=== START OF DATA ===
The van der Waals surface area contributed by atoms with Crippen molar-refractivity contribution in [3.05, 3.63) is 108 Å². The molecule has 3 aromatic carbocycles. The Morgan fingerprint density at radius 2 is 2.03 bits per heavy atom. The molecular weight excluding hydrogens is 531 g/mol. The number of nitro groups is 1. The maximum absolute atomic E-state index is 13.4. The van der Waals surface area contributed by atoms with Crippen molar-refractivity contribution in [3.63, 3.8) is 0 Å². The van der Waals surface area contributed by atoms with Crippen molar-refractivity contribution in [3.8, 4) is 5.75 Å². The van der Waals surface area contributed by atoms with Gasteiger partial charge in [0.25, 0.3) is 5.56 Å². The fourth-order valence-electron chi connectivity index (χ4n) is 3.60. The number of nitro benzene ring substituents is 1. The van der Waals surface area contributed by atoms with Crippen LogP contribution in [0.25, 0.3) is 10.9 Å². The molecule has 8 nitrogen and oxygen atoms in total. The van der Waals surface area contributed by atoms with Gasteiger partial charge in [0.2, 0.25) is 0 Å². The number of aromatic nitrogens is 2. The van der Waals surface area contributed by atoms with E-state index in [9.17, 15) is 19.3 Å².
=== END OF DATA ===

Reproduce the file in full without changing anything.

The van der Waals surface area contributed by atoms with Crippen molar-refractivity contribution in [3.05, 3.63) is 108 Å². The molecule has 3 aromatic carbocycles. The Morgan fingerprint density at radius 2 is 2.03 bits per heavy atom. The molecular weight excluding hydrogens is 531 g/mol. The number of nitro groups is 1. The maximum absolute atomic E-state index is 13.4. The van der Waals surface area contributed by atoms with Crippen molar-refractivity contribution in [3.63, 3.8) is 0 Å². The van der Waals surface area contributed by atoms with Crippen molar-refractivity contribution in [3.8, 4) is 5.75 Å². The van der Waals surface area contributed by atoms with Gasteiger partial charge in [0.25, 0.3) is 5.56 Å². The fourth-order valence-electron chi connectivity index (χ4n) is 3.60. The number of nitro benzene ring substituents is 1. The van der Waals surface area contributed by atoms with Crippen LogP contribution in [0.25, 0.3) is 10.9 Å². The molecule has 8 nitrogen and oxygen atoms in total. The van der Waals surface area contributed by atoms with Gasteiger partial charge in [0.2, 0.25) is 0 Å². The number of aromatic nitrogens is 2. The van der Waals surface area contributed by atoms with E-state index in [9.17, 15) is 19.3 Å².